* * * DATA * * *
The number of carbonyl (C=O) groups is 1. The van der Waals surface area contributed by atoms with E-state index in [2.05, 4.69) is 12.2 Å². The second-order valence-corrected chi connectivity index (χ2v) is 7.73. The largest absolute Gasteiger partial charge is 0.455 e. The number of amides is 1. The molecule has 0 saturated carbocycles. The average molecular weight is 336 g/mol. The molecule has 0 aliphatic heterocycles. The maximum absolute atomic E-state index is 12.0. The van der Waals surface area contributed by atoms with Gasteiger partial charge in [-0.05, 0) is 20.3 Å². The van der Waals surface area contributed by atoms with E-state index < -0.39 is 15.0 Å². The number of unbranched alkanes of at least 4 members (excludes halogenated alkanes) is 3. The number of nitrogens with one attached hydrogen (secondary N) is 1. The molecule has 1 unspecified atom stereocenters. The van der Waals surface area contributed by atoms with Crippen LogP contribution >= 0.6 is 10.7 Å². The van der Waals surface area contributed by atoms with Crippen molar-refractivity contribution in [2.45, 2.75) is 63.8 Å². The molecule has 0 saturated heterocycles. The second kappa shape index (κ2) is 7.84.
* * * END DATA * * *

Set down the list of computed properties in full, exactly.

The number of carbonyl (C=O) groups is 1. The van der Waals surface area contributed by atoms with E-state index in [2.05, 4.69) is 12.2 Å². The second-order valence-corrected chi connectivity index (χ2v) is 7.73. The largest absolute Gasteiger partial charge is 0.455 e. The number of amides is 1. The molecule has 0 saturated carbocycles. The average molecular weight is 336 g/mol. The molecule has 0 aliphatic heterocycles. The maximum absolute atomic E-state index is 12.0. The van der Waals surface area contributed by atoms with Gasteiger partial charge in [-0.05, 0) is 20.3 Å². The van der Waals surface area contributed by atoms with E-state index < -0.39 is 15.0 Å². The number of unbranched alkanes of at least 4 members (excludes halogenated alkanes) is 3. The number of nitrogens with one attached hydrogen (secondary N) is 1. The molecule has 1 unspecified atom stereocenters. The van der Waals surface area contributed by atoms with Crippen LogP contribution >= 0.6 is 10.7 Å². The van der Waals surface area contributed by atoms with Crippen molar-refractivity contribution in [2.45, 2.75) is 63.8 Å². The molecule has 0 saturated heterocycles. The second kappa shape index (κ2) is 7.84.